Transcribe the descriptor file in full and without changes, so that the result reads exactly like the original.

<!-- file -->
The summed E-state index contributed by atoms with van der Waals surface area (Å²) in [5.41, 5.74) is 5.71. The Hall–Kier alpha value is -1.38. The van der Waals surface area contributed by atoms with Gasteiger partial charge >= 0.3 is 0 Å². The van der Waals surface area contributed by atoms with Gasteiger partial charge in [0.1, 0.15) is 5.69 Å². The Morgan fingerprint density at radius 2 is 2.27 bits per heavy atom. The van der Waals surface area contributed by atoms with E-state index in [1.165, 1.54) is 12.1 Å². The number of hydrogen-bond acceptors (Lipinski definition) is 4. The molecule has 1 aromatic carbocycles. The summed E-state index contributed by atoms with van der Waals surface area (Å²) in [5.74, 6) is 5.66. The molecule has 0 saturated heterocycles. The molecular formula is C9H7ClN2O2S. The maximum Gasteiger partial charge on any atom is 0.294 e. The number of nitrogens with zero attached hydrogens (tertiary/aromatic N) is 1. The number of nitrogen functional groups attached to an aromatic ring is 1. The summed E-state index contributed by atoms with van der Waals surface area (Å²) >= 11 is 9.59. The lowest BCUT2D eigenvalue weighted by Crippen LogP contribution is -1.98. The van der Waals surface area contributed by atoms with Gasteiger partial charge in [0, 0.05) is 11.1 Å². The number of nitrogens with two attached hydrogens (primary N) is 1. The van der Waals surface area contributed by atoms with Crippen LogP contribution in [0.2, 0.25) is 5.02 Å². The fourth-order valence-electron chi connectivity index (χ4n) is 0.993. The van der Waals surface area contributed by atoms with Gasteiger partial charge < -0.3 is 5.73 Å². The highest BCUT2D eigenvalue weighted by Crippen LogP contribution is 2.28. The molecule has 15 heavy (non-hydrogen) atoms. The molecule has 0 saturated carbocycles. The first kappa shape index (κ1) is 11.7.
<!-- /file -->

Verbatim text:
The summed E-state index contributed by atoms with van der Waals surface area (Å²) in [5.41, 5.74) is 5.71. The Hall–Kier alpha value is -1.38. The van der Waals surface area contributed by atoms with Gasteiger partial charge >= 0.3 is 0 Å². The van der Waals surface area contributed by atoms with Gasteiger partial charge in [0.1, 0.15) is 5.69 Å². The Morgan fingerprint density at radius 2 is 2.27 bits per heavy atom. The van der Waals surface area contributed by atoms with E-state index in [1.165, 1.54) is 12.1 Å². The number of hydrogen-bond acceptors (Lipinski definition) is 4. The molecule has 1 aromatic carbocycles. The summed E-state index contributed by atoms with van der Waals surface area (Å²) in [5.74, 6) is 5.66. The molecule has 0 saturated heterocycles. The molecular formula is C9H7ClN2O2S. The maximum Gasteiger partial charge on any atom is 0.294 e. The number of nitrogens with zero attached hydrogens (tertiary/aromatic N) is 1. The number of nitrogen functional groups attached to an aromatic ring is 1. The summed E-state index contributed by atoms with van der Waals surface area (Å²) >= 11 is 9.59. The lowest BCUT2D eigenvalue weighted by Crippen LogP contribution is -1.98. The van der Waals surface area contributed by atoms with Gasteiger partial charge in [0, 0.05) is 11.1 Å². The number of nitrogens with two attached hydrogens (primary N) is 1. The van der Waals surface area contributed by atoms with Crippen LogP contribution in [0.2, 0.25) is 5.02 Å². The fourth-order valence-electron chi connectivity index (χ4n) is 0.993. The van der Waals surface area contributed by atoms with Gasteiger partial charge < -0.3 is 5.73 Å². The highest BCUT2D eigenvalue weighted by Crippen LogP contribution is 2.28. The molecule has 15 heavy (non-hydrogen) atoms. The molecule has 0 saturated carbocycles. The first kappa shape index (κ1) is 11.7.